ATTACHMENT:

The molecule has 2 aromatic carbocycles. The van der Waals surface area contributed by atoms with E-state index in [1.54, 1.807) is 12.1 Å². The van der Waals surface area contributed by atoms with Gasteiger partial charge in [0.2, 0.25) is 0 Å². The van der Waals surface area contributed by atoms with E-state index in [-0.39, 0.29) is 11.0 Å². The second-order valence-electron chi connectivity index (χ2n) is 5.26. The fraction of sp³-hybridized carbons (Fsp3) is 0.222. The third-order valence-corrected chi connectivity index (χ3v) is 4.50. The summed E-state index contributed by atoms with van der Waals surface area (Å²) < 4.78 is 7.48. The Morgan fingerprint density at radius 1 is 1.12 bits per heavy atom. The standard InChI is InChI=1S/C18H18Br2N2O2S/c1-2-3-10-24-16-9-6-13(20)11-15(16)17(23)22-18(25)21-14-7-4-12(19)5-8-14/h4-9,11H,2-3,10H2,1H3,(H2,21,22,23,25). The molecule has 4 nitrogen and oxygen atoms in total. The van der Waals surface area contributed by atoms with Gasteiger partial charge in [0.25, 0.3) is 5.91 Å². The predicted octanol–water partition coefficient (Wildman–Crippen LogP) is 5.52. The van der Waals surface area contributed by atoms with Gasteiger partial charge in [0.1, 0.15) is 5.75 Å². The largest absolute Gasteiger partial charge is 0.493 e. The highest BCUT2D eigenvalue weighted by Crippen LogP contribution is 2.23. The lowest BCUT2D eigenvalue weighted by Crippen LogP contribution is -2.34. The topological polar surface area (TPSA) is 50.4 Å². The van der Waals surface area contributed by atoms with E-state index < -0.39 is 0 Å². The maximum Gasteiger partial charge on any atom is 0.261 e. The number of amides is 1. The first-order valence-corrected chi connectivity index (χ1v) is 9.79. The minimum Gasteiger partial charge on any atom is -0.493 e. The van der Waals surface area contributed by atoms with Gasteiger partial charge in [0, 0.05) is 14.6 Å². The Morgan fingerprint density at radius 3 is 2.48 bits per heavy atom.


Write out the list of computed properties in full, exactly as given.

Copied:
The molecule has 2 aromatic carbocycles. The van der Waals surface area contributed by atoms with E-state index in [1.54, 1.807) is 12.1 Å². The van der Waals surface area contributed by atoms with Gasteiger partial charge in [0.2, 0.25) is 0 Å². The van der Waals surface area contributed by atoms with E-state index in [-0.39, 0.29) is 11.0 Å². The second-order valence-electron chi connectivity index (χ2n) is 5.26. The fraction of sp³-hybridized carbons (Fsp3) is 0.222. The third-order valence-corrected chi connectivity index (χ3v) is 4.50. The summed E-state index contributed by atoms with van der Waals surface area (Å²) < 4.78 is 7.48. The Morgan fingerprint density at radius 1 is 1.12 bits per heavy atom. The standard InChI is InChI=1S/C18H18Br2N2O2S/c1-2-3-10-24-16-9-6-13(20)11-15(16)17(23)22-18(25)21-14-7-4-12(19)5-8-14/h4-9,11H,2-3,10H2,1H3,(H2,21,22,23,25). The molecule has 4 nitrogen and oxygen atoms in total. The van der Waals surface area contributed by atoms with Gasteiger partial charge in [0.25, 0.3) is 5.91 Å². The predicted octanol–water partition coefficient (Wildman–Crippen LogP) is 5.52. The van der Waals surface area contributed by atoms with Gasteiger partial charge in [0.1, 0.15) is 5.75 Å². The largest absolute Gasteiger partial charge is 0.493 e. The highest BCUT2D eigenvalue weighted by Crippen LogP contribution is 2.23. The lowest BCUT2D eigenvalue weighted by Crippen LogP contribution is -2.34. The topological polar surface area (TPSA) is 50.4 Å². The van der Waals surface area contributed by atoms with E-state index < -0.39 is 0 Å². The maximum Gasteiger partial charge on any atom is 0.261 e. The number of amides is 1. The first-order valence-corrected chi connectivity index (χ1v) is 9.79. The minimum Gasteiger partial charge on any atom is -0.493 e. The van der Waals surface area contributed by atoms with Gasteiger partial charge in [0, 0.05) is 14.6 Å². The Morgan fingerprint density at radius 3 is 2.48 bits per heavy atom.